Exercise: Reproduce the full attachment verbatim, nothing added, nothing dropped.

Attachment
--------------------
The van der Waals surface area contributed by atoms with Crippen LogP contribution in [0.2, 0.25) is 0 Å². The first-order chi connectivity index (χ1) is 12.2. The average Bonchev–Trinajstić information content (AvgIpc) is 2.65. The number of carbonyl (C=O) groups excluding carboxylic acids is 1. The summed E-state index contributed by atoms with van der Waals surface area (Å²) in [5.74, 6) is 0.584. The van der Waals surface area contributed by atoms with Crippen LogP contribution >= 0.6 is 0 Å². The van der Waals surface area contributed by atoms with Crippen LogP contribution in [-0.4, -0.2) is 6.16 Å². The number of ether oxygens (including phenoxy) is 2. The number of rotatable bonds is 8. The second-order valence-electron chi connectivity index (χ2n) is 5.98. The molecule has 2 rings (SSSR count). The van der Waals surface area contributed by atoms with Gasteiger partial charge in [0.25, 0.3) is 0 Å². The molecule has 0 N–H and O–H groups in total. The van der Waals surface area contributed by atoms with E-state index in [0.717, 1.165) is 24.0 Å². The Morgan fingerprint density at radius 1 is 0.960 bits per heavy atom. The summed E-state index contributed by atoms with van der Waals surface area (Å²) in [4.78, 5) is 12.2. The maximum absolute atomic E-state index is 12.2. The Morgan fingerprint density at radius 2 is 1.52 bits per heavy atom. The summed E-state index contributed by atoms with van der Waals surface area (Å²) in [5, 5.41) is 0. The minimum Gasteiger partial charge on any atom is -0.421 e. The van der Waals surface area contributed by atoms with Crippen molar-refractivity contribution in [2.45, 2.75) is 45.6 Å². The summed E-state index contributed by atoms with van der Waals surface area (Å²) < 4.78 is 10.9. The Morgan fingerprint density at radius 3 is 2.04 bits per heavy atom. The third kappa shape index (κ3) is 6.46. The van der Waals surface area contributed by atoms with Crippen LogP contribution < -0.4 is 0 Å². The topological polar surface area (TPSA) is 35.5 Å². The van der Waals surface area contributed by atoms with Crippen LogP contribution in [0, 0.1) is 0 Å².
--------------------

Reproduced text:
The van der Waals surface area contributed by atoms with Crippen LogP contribution in [0.2, 0.25) is 0 Å². The first-order chi connectivity index (χ1) is 12.2. The average Bonchev–Trinajstić information content (AvgIpc) is 2.65. The number of carbonyl (C=O) groups excluding carboxylic acids is 1. The summed E-state index contributed by atoms with van der Waals surface area (Å²) in [5.74, 6) is 0.584. The van der Waals surface area contributed by atoms with Crippen LogP contribution >= 0.6 is 0 Å². The van der Waals surface area contributed by atoms with Crippen LogP contribution in [-0.4, -0.2) is 6.16 Å². The number of ether oxygens (including phenoxy) is 2. The number of rotatable bonds is 8. The second-order valence-electron chi connectivity index (χ2n) is 5.98. The molecule has 2 rings (SSSR count). The van der Waals surface area contributed by atoms with Gasteiger partial charge in [0.25, 0.3) is 0 Å². The molecule has 0 N–H and O–H groups in total. The van der Waals surface area contributed by atoms with E-state index in [0.717, 1.165) is 24.0 Å². The Morgan fingerprint density at radius 1 is 0.960 bits per heavy atom. The summed E-state index contributed by atoms with van der Waals surface area (Å²) in [4.78, 5) is 12.2. The maximum absolute atomic E-state index is 12.2. The Morgan fingerprint density at radius 2 is 1.52 bits per heavy atom. The summed E-state index contributed by atoms with van der Waals surface area (Å²) in [5, 5.41) is 0. The minimum Gasteiger partial charge on any atom is -0.421 e. The van der Waals surface area contributed by atoms with Crippen molar-refractivity contribution in [2.45, 2.75) is 45.6 Å². The summed E-state index contributed by atoms with van der Waals surface area (Å²) < 4.78 is 10.9. The Morgan fingerprint density at radius 3 is 2.04 bits per heavy atom. The third kappa shape index (κ3) is 6.46. The van der Waals surface area contributed by atoms with Crippen LogP contribution < -0.4 is 0 Å². The topological polar surface area (TPSA) is 35.5 Å². The van der Waals surface area contributed by atoms with Crippen LogP contribution in [0, 0.1) is 0 Å².